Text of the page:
memory loss informative

Topics: Traumatic brain injury, Alzheimer's disease, Memory Pages: 4 (774 words) Published: November 4, 2013
Informative Speech Com-150.04 (rough outline #2) I. Introduction:
A. Attention Getter- Your memory is a monster; you forget- it doesn’t. It simply files things away. It keeps things for you, or hides things from you and summons them to your recall with a will of its own. You think you have a memory but it has you! (John Irving) B. Purpose – After hearing my speech the audience will be able to define and explain memory loss or dementia in adults. Why? : This is important because we all have a memory that could be affected by memory loss. C. Preview (PowerPoint)

1. What is memory loss or dementia?
2. Types?
3. Causes?
4. Disorders?
5. Treatments?
II. Discussion:
A. What is memory loss or dementia? (Memory Loss, Ken R. Wells) 1. The inability to recall past events or knowledge
2. Also known as Amnesia and forgetfulness
3. Progressive loss of memory and other aspects of thinking. 4. May have a sudden or gradual onset
B. Types? (Memory, Ed K Lerner)
1. Long-Term Memory
a. Dementia is the loss of mental functions such as thinking, memory and reasoning b. Holds all the information that has managed to pass through sensory and short-term memory system. c. Potentially unlimited amount of information for an indefinite period of time. 2. Short- Term Memory

a. Thought process information by actively repeating grouping and summarizing it to aid it’s storage in long-term memory. b. Short-term memory can hold five to nine units of information for between twenty seconds to one minute. C. Causes? (Memory Loss: When to seek help, Mayo Clinic Staff) 1. Side effects of medication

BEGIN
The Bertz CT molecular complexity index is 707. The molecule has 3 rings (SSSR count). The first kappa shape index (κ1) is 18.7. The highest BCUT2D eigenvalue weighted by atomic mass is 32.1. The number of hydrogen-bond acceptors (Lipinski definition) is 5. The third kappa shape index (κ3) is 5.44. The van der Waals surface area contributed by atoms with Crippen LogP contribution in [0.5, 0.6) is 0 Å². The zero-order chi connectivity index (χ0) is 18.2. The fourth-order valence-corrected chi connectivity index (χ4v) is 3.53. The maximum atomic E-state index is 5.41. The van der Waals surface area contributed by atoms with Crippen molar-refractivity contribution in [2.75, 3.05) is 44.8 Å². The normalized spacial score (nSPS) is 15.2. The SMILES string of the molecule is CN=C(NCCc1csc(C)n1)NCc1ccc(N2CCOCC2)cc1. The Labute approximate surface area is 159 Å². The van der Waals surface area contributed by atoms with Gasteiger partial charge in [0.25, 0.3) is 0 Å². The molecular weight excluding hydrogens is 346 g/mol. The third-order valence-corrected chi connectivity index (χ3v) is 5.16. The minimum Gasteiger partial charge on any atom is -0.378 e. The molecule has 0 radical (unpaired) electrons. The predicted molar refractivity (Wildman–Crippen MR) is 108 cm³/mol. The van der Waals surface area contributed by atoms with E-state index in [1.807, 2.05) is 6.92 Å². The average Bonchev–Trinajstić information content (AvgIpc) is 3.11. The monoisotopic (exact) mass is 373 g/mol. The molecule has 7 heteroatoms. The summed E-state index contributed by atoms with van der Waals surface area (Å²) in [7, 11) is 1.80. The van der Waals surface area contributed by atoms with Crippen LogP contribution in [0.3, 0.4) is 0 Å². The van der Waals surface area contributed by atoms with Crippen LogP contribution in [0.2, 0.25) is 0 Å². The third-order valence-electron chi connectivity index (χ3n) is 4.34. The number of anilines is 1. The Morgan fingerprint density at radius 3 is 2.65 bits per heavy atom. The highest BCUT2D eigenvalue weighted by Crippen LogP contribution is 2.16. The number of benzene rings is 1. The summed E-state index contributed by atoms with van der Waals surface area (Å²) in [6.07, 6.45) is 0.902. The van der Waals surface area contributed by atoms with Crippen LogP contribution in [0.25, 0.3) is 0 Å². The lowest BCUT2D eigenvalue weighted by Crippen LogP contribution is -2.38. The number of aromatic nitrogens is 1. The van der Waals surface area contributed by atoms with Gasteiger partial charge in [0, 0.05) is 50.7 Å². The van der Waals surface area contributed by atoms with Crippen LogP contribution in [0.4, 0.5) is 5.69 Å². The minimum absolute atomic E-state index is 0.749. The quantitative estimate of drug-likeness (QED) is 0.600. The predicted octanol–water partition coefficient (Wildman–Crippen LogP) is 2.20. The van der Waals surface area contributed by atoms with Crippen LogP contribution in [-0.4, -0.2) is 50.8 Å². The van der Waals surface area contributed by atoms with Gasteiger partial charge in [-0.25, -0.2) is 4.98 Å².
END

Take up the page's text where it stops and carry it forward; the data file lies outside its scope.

2. Dementia from Alzheimer’s disease
3. Trauma injury to the head
4. Seizures
5. Alcoholism and drug use
6. Stroke
7. Brain tumors or infection
8. Herpes encephalitis
9. Depression

D. Disorders (Dissociative disorders, Ed Laurie J Fundukian) 1. Agnosia- the loss of the ability to recognize objects faces, voices or places. Rare...

Cited: page
Wells, Ken R. "Memory Loss." The Gale Encyclopedia of Medicine. Ed. Laurie J. Fundukian. 4th ed. Vol. 4. Detroit: Gale, 2011. 2811-2816. Gale Virtual Reference Library. Web. 31 Oct. 2013.
"Memory." The Gale Encyclopedia of Science. Ed. K. Lee Lerner and Brenda Wilmoth Lerner. 4th ed. Vol. 4. Detroit: Gale, 2008. 2676-2683. Gale Virtual Reference Library. Web. 18 Oct. 2013
Watkins, Michael J. "Memory Span." Learning and Memory. Ed. John H. Byrne. 2nd ed. New York: Macmillan Reference USA, 2004. 379-381. Gale Virtual Reference Library. Web. 21 Oct. 2013.
Staff, Mayo Clinic. “Memory Loss: 7 tips to improve your memory.” Mayo foundation for medical education and research. Medline database. 30 April. 2011. http://www.mayoclinic.com/health/memory-loss/HA00001/METHOD=print
Staff, Mayo Clinic. “Memory Loss: When to seek help.” Mayo foundation for medical education and research. Medline database. 7 July. 2011. http://www.mayoclinic.com/health/memory-loss/HQ00094
Nelson, Aaron. ”Preventing Memory Loss.” Harvard Special Health Report. HWRC document. March. 2006.
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